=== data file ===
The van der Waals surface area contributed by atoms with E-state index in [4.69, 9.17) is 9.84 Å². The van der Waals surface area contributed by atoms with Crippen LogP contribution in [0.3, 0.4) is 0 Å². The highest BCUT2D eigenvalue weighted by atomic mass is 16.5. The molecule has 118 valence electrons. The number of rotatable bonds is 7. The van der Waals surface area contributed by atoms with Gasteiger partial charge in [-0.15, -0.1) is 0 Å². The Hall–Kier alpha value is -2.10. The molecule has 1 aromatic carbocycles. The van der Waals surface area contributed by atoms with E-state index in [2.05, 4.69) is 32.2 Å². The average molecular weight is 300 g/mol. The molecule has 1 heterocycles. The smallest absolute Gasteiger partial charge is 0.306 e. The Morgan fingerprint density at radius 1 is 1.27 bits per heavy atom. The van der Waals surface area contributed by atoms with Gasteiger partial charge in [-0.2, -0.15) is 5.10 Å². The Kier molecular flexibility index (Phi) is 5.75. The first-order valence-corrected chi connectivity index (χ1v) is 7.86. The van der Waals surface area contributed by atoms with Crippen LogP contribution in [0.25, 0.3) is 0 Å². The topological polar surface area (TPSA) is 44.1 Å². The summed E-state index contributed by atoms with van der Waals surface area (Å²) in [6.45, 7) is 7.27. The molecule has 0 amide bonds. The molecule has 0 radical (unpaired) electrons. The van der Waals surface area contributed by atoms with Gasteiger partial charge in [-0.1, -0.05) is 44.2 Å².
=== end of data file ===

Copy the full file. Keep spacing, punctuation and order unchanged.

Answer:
The van der Waals surface area contributed by atoms with E-state index in [4.69, 9.17) is 9.84 Å². The van der Waals surface area contributed by atoms with Crippen LogP contribution in [0.3, 0.4) is 0 Å². The highest BCUT2D eigenvalue weighted by atomic mass is 16.5. The molecule has 118 valence electrons. The number of rotatable bonds is 7. The van der Waals surface area contributed by atoms with Gasteiger partial charge in [-0.15, -0.1) is 0 Å². The Hall–Kier alpha value is -2.10. The molecule has 1 aromatic carbocycles. The van der Waals surface area contributed by atoms with E-state index in [2.05, 4.69) is 32.2 Å². The average molecular weight is 300 g/mol. The molecule has 1 heterocycles. The smallest absolute Gasteiger partial charge is 0.306 e. The Morgan fingerprint density at radius 1 is 1.27 bits per heavy atom. The van der Waals surface area contributed by atoms with Gasteiger partial charge in [-0.2, -0.15) is 5.10 Å². The Kier molecular flexibility index (Phi) is 5.75. The first-order valence-corrected chi connectivity index (χ1v) is 7.86. The van der Waals surface area contributed by atoms with Crippen LogP contribution in [0.25, 0.3) is 0 Å². The topological polar surface area (TPSA) is 44.1 Å². The summed E-state index contributed by atoms with van der Waals surface area (Å²) in [6.45, 7) is 7.27. The molecule has 0 amide bonds. The molecule has 0 radical (unpaired) electrons. The van der Waals surface area contributed by atoms with Gasteiger partial charge in [-0.1, -0.05) is 44.2 Å².